Better late than never? Originally announced for 2014, Gwen Stefani’s first solo album in a decade finally dropped last Friday. We can probably forgive Stefani for stretching this deadline a bit. The No Doubt frontwoman has had a lot going on in her life, between the breakdown of her 13-year marriage, an ongoing stint on ABC’s The Voice and, apparently, a nasty case of writer’s block. After a tepid response to two singles released in late 2014, Stefani discarded all her previous work on the album and started over, tapping into the emotional tumult of her divorce to produce an entirely new album intended to announce her return to solo songwriting.
This is What the Truth Feels Like was written in between a particularly rocky divorce from Gavin Rossdale and a new romance with her Voice co-star Blake Shelton. While prior knowledge of Gwen Stefani’s personal life isn’t a prerequisite for listening to the album, it’s helpful to know that it’s essentially a breakup album colored by the excitement of a new relationships. The mess of conflicting emotions that typically follow a breakup is rich ground for artistic creation, and in tapping into this messy aftermath, Stefani wavers between heartbreak, scorn, optimism, and excitement. She at least gives the impression that she’s striving for some deeper honesty than we’ve previously seen from her, and sets out to explore some themes that are at once deeply personal and universally relatable. Most of us, after all, can probably recall being caught at one point between the deep sense of loss that follows a breakup and the thrill of a new romance. This time, however, shooting for the universal doesn’t quite land.
If the idea behind This is What the Truth Feels Like () is to give us a more raw, unfiltered window into Stefani’s emotional state, it’s unfortunate that the songwriting mostly falls back on well-worn cliches, such as the opening track “Misery,” which spends most of its time comparing love to a drug. “Send Me a Picture” might be the most emblematic of the album’s consistent problem — potential that never quite delivers. In this song, the uniquely hopeful and frustrating experience of waiting around for a text from a love interest is left on the surface and ends up being dampened by repetition. Rather than making sense of the emotional tangle she’s dealt with over the past two years, Stefani somewhat jarringly jumps from one idea to the next without much sense of continuity. Packing so many concepts into the album without a sense of thematic wholeness is probably responsible for its occasionally rushed feeling. In trying to say so much at once, she ends up saying very little about anything at all.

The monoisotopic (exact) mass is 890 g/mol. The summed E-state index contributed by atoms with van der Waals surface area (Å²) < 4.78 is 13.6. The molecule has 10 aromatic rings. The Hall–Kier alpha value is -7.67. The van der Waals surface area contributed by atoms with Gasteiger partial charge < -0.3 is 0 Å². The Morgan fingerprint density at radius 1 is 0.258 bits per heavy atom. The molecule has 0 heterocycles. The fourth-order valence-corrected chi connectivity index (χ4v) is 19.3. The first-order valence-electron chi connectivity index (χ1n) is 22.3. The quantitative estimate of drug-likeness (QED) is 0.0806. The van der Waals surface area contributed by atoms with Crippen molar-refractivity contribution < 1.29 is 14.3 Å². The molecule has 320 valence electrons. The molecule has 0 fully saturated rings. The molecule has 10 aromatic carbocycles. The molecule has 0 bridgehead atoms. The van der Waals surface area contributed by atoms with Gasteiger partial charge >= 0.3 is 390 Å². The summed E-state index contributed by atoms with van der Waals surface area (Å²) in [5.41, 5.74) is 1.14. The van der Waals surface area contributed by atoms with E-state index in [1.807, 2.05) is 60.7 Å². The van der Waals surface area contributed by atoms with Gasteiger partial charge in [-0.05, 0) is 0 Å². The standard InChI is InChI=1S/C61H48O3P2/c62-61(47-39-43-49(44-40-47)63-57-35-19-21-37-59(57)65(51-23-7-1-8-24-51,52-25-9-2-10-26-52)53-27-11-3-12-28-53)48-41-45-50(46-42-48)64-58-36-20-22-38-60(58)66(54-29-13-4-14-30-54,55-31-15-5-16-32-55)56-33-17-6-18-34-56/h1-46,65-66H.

There are undeniably some strengths on display, especially in the moments when the vulnerability she’s striving for finally shines through. The beats and instrumentation offer some interesting moments and lend a sunny, almost dreamy reggae-pop quality to the album, which works nicely with the theme of picking up and moving on. The single “Used to Love You” offers real emotional punch behind its generic pop ballad veneer, and “Me Without You” is where everything finally falls into place. Stefani’s voice, her lyrics, even the backup vocals, brim with the prowling sureness of someone looking back on a failed relationship with clear eyes, mourning the past but ready to march forward with confidence. When she belts out, “Things about to get real good,” we can’t help but believe her, although we might be left wondering why we had to wait for the second-to-last track for her vulnerability to finally emerge. All these glimpses of what might have been make the surface-level introspection of the album just that much more frustrating to listen to.
This is What the Truth Feels Like walks some fine lines. Stefani is caught in a balancing act between heartbreak and optimism, but also in striving for a greater intimacy while grounding the songs in the up-tempo brightness of her previous solo work. On top of it all, she also set herself the ambitious task of finding something more universally accessible in her personal struggles. Mining personal experience in the service of Top-40-ready hits can be a tricky balancing act, and as this album shows, it doesn’t always pay off. There is a definite sense of vulnerability here, but most of the time it comes off as half-hearted, hidden behind the polished front, never quite willing to go deeper than the surface of the themes it explores. While Truth can’t be criticized for a lack of sincerity, it’s held back by its uncertainty of what exactly it wants to be.
This is What the Truth Feels Like is available on iTunes and Amazon.
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